Three of the major components inside the flux capacitor are the round metal disk shaped elements. It turns out that they are electrical vacuum solenoids used to switch heavy currents in industrial equipment. They have a glass tube running through the middle and exiting at a right angle.
By angling the three glass tubes towards the middle of the box, they form the "Y" of the flux capacitor. They come up on ebay every once in a while but unless you want to drop a few hundred dollars each, you'll need to come up with a substitute. I found the dimensions for the actual solenoids on the web in a BTTF forum. There are also plenty of pictures of these solenoids from all angles, so crafting a replica should be doable.
It so happens that I have a large stash of electrical components and I found a few dc motors with metal gear boxes that have the same dimensions as the metal base of the vacuum solenoids. My plan is to transform one of these into a replica of the actual base. Then make a silicone mold of it and crank out several copies.
I have plans on using clear acrylic rod for the glass tube. I used the acrylic rod for a few parts inside my Lost in Space Robot, so I know how versatile it is.
I took apart the motor and placed the metal ring on a scrap piece of plastic. I then put clay around the base to seal it and I filled the center with plastic resin from Smooth-On. This will allow me to fashion it into a replica of the solenoid.
My replica base is starting to come together. Next I drilled a 9/16 inch hole completely through the middle. I then painted it with primer. After applying the primer, I noticed a few pinholes in the resin. A little automotive Bondo putty filled the holes and I then wet sanded it with 400 grit sandpaper.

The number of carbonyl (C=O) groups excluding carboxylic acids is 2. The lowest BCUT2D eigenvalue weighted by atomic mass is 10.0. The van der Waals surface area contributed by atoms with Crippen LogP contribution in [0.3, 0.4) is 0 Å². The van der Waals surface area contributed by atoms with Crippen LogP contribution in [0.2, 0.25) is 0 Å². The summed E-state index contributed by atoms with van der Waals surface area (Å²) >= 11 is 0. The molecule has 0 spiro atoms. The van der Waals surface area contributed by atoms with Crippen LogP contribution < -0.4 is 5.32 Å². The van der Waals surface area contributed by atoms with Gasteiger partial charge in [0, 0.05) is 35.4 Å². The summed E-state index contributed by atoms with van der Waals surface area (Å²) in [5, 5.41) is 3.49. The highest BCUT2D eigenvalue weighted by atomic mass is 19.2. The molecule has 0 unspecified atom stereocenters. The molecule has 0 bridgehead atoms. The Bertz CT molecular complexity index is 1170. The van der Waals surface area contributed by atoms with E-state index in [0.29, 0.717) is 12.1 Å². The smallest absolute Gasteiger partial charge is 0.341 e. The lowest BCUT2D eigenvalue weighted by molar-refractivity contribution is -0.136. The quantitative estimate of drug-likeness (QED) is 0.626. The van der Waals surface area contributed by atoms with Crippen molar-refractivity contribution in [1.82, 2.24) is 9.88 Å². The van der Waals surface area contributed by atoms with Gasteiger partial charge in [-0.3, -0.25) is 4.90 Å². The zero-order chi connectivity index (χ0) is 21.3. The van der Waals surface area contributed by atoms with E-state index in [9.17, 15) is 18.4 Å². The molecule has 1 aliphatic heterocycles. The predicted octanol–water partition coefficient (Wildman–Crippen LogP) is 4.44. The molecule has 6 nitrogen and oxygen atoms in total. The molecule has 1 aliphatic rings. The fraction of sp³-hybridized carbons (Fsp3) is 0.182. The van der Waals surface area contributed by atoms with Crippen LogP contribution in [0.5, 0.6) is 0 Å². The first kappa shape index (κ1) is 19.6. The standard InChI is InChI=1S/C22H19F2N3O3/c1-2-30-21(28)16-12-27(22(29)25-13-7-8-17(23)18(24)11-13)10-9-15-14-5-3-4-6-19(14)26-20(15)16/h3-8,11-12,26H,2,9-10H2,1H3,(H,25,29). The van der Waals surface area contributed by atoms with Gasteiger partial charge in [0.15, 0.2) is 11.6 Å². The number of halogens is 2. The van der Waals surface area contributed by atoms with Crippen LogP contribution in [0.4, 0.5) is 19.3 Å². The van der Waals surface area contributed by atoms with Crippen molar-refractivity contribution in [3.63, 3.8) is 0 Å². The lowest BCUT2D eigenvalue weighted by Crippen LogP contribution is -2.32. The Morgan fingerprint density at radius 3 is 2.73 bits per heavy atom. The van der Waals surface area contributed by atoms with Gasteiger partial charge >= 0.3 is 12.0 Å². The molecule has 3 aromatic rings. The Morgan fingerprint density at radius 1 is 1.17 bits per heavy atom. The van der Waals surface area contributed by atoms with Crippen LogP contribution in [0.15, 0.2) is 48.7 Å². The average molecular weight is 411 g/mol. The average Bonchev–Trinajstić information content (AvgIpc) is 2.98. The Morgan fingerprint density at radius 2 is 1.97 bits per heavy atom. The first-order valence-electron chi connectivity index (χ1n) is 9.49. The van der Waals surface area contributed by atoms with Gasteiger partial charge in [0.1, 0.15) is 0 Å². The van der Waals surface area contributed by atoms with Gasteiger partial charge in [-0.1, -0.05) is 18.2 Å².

Here, I've drilled two holes for the soldering posts and a small slot where the electrical wires exit from the solenoid case.; The base is about ready to be used as my mold master. That is when the fun begins.
I've set in place the soldering posts and added two wires. The wires have one end stripped and wrapped around the top of the posts while the other ends go into the body of the solenoid through the small slot I made. In it's final configuration, the bare wires will be soldered to the posts.
Having finished the replica base I could now make a mold of it. I prepared the base by mounting it to a clean flat piece of PVC. I used my tried-and-true Lego method for building a box around the base and mixed up some silicone rubber. I've documents my molding methods in my Silicone Mold Making Guide. After degassing the silicone, I poured it over the base and vibrated any remaining bubbles to the surface where they could pop. I have to wait patiently overnight for it to cure
I was tempted to crack it open in the morning to peek but didn't as letting it sit another 9 hours would probably be good for it and I could wait until I got home from work. To see how I molded the duplicate solenoid bases, check out my Plastic Resin Casting Guide here..